French Onion Soup recipe below… but first, I thought I’d share this story with you.
My wife and I were having breakfast at a local diner one Sunday last fall when my ears perked up to a conversation coming from the next booth.
“What you got planned for the day, Margaret?”
“Well, Henry, I know it’s your day off, so I thought I’d get busy hauling up the skiff and dragging the motor up to the shop to winterize it, then go back to the skiff and flip her over onto those logs.”
“Oh, Margaret, that skiff’s heavy, I should help you with that –”
“Nothin’ doin’, Henry, I can manage just fine and I know you got to get ready for your poker game with the boys.”
“Then I’m going to bleed the brakes on the Chevy – Phyllis is headed over to help with that – and try to strap up that loose tailpipe, assuming I can get the right u-bolt, otherwise use hose clamps or baling wire. And now Therman Fogg needs help taking his engine down – you know that old Jeep he has –”
“I thought Therman was pretty handy with things like that –”
“Not as handy as he thinks, he’ll probably bust a motor mount so I should be there when he does it. Then we’ll get started honing out his cylinders and try to finish up tomorrow.”
“Yuh, a 304, and we’re going to put a new four-barrel onto it.”
“Sounds like a pretty full day.”
“Well, I promised myself I’d deal with that pile of oak stovewood that’s been sitting out past the barn for two years, I thought I’d bring it all up to the woodshed, which has room for it. And then –”
“That’s a cord and a half easy. I should help you with the wood.”
“No, Henry, you got that Patriots game with the boys, after poker. Nothin’ doin’ – and I should grab you some chips and beer for that, when I have a chance. Then, you probably remember, Sadie has her dance lesson and Joey has the school play rehearsal, so after I get them there I’m helping Phyllis frame up the last two walls of her cabin, assuming I can use your nail gun. Her chop saw probably needs a new blade, but we’ll do what we can. Remember where your big level went?”
“Front hall closet.”
“Good. What do you want for supper?”
“Well, we talked about grilling some rib-eyes –”
“I’ll need to grab some propane then and unplug the intake – it’s all gummed up from the time the whole thing fell in the lake.”
“Don’t remind me.”
At that point the waitress came to their booth and said,
“Pancakes all right, Margaret?”
When she left, Margaret continued, “If I got time, I want to take a gander at that stovepipe guywire on the roof – it looks a bit slack to me.”
“I’d feel better if you didn’t go up on that roof.”
“I’d feel better if that stovepipe doesn’t come crashing down, don’t you go worryin’ ’bout me.”
For the rest of breakfast they settled down to eat. I exchanged glances with my wife, and we got back to eating a good meal. When Henry and Margaret left the diner, there was plenty either one of us could have said, but we didn’t say a word.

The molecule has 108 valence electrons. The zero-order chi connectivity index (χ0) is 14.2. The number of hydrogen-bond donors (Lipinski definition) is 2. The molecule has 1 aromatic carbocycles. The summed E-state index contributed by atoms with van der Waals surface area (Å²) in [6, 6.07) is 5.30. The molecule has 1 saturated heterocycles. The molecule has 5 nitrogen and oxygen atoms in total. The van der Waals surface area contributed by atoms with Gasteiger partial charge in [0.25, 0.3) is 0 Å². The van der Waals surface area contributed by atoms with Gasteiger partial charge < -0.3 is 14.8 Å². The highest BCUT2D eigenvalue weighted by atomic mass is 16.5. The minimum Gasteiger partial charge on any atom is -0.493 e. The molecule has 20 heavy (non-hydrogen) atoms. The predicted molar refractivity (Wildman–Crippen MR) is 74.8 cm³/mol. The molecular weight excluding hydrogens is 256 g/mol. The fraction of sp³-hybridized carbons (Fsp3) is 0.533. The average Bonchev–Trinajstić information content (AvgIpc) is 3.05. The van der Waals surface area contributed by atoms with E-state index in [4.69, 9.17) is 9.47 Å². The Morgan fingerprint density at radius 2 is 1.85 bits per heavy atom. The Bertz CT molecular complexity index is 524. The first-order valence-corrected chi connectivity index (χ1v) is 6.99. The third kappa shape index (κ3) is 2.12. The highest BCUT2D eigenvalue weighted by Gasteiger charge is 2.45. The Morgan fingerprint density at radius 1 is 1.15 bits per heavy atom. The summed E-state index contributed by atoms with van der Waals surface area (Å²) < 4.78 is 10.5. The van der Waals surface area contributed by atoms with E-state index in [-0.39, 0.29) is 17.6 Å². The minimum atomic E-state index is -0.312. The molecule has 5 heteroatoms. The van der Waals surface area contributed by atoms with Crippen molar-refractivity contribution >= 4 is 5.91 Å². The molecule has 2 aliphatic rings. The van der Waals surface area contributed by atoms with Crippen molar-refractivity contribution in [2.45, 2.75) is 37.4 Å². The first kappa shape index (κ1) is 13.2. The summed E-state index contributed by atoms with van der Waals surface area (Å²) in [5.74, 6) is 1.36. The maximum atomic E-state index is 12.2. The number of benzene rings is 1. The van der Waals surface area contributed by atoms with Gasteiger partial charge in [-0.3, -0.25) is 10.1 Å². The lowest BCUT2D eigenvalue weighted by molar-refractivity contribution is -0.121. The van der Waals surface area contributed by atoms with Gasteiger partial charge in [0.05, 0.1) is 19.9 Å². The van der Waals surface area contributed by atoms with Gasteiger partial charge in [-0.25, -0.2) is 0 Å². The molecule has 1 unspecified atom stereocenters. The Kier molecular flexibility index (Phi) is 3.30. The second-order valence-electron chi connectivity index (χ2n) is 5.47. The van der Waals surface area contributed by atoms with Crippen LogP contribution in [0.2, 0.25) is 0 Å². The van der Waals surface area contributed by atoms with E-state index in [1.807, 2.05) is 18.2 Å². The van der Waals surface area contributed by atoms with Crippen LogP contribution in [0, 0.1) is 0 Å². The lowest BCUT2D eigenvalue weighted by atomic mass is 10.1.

It’s good to be in Maine.
French Onion Soup is especially good after taking down a 304 V-8, or moving a pile of stovewood, and it’s very easy. What’s important here is to use Gruyere cheese as the topping – it’s a perfect match for the onion soup.
Jaw-Droppingly Good French Onion Soup
• 4-5 largish onions, chopped
• 2 qts. beef stock
• 1 packet onion soup mix (I know, it’s “cheating,” but a huge help!)
• dash cayenne pepper
• sliced gruyere (Gruyere usually comes in small packages of just a few ounces; to be safe, get 2 packages for this recipe)
• 4 slices hearty, nutty bread, or French bread sliced thin
• 2 tbsps. butter
• dry sherry
4 ovenware soup crocks
In a large pot put onions, beef stock, and onion soup mix, and bring to a boil. Cook on low heat for about 45 – 60 mins., until onions are soft and the broth has reduced about a cup and darkened. At the end, add cayenne and pepper.
Taste the broth – it should be very rich and dark. If need be, add a little more onion soup mix.
While the soup is cooking, cut 4 discs from the four slices of bread, using a glass that’s about the same size as the soup crock opening. In a frying pan melt the butter and put in the bread discs and fry them on both sides till well-browned, nearly burnt.
Pour the hot onion soup into the crocks, a little below the top. Add a capful of sherry to each crock. Put in the bread discs. Top with a generous amount of sliced gruyere, and don’t worry if it spreads over the edge of the crock – that’s part of the “presentation.”
Heat at 400 for about 10 mins. or until the cheese is well melted, then finish off under the broiler to brown/crisp the cheese. ☞ Handle with care – they’re hot! Let cool a few minutes before serving.
It’s rich and filling enough to be a meal in itself, but you can add a side salad or a plate of crisp vegetables.